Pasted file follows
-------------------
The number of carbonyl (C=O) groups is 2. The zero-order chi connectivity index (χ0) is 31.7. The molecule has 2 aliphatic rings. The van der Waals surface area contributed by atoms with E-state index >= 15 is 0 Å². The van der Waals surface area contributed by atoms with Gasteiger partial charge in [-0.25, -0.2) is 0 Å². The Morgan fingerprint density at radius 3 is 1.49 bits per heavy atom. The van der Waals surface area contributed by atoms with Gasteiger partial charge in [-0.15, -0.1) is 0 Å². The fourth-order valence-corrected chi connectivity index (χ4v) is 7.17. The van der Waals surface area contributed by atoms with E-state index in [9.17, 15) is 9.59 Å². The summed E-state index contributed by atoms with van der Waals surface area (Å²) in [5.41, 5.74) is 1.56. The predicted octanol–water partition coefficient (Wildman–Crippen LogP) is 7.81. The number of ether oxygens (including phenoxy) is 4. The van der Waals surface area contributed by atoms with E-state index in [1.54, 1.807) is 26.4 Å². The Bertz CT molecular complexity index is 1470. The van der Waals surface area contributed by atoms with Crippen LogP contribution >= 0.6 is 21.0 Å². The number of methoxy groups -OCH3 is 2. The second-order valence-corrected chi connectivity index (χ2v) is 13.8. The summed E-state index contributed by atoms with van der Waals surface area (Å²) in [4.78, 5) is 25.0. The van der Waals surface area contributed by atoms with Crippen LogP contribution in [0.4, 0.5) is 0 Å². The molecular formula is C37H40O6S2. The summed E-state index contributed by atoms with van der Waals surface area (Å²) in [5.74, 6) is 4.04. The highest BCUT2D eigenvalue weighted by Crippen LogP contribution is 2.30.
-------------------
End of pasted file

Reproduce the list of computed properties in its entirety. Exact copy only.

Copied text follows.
The number of carbonyl (C=O) groups is 2. The zero-order chi connectivity index (χ0) is 31.7. The molecule has 2 aliphatic rings. The van der Waals surface area contributed by atoms with E-state index >= 15 is 0 Å². The van der Waals surface area contributed by atoms with Gasteiger partial charge in [-0.25, -0.2) is 0 Å². The Morgan fingerprint density at radius 3 is 1.49 bits per heavy atom. The van der Waals surface area contributed by atoms with Gasteiger partial charge in [-0.15, -0.1) is 0 Å². The fourth-order valence-corrected chi connectivity index (χ4v) is 7.17. The van der Waals surface area contributed by atoms with E-state index in [9.17, 15) is 9.59 Å². The summed E-state index contributed by atoms with van der Waals surface area (Å²) in [5.41, 5.74) is 1.56. The predicted octanol–water partition coefficient (Wildman–Crippen LogP) is 7.81. The number of ether oxygens (including phenoxy) is 4. The van der Waals surface area contributed by atoms with E-state index in [1.54, 1.807) is 26.4 Å². The Bertz CT molecular complexity index is 1470. The van der Waals surface area contributed by atoms with Crippen LogP contribution >= 0.6 is 21.0 Å². The number of methoxy groups -OCH3 is 2. The second-order valence-corrected chi connectivity index (χ2v) is 13.8. The summed E-state index contributed by atoms with van der Waals surface area (Å²) in [4.78, 5) is 25.0. The van der Waals surface area contributed by atoms with Crippen LogP contribution in [0.4, 0.5) is 0 Å². The molecular formula is C37H40O6S2. The summed E-state index contributed by atoms with van der Waals surface area (Å²) in [5.74, 6) is 4.04. The highest BCUT2D eigenvalue weighted by Crippen LogP contribution is 2.30.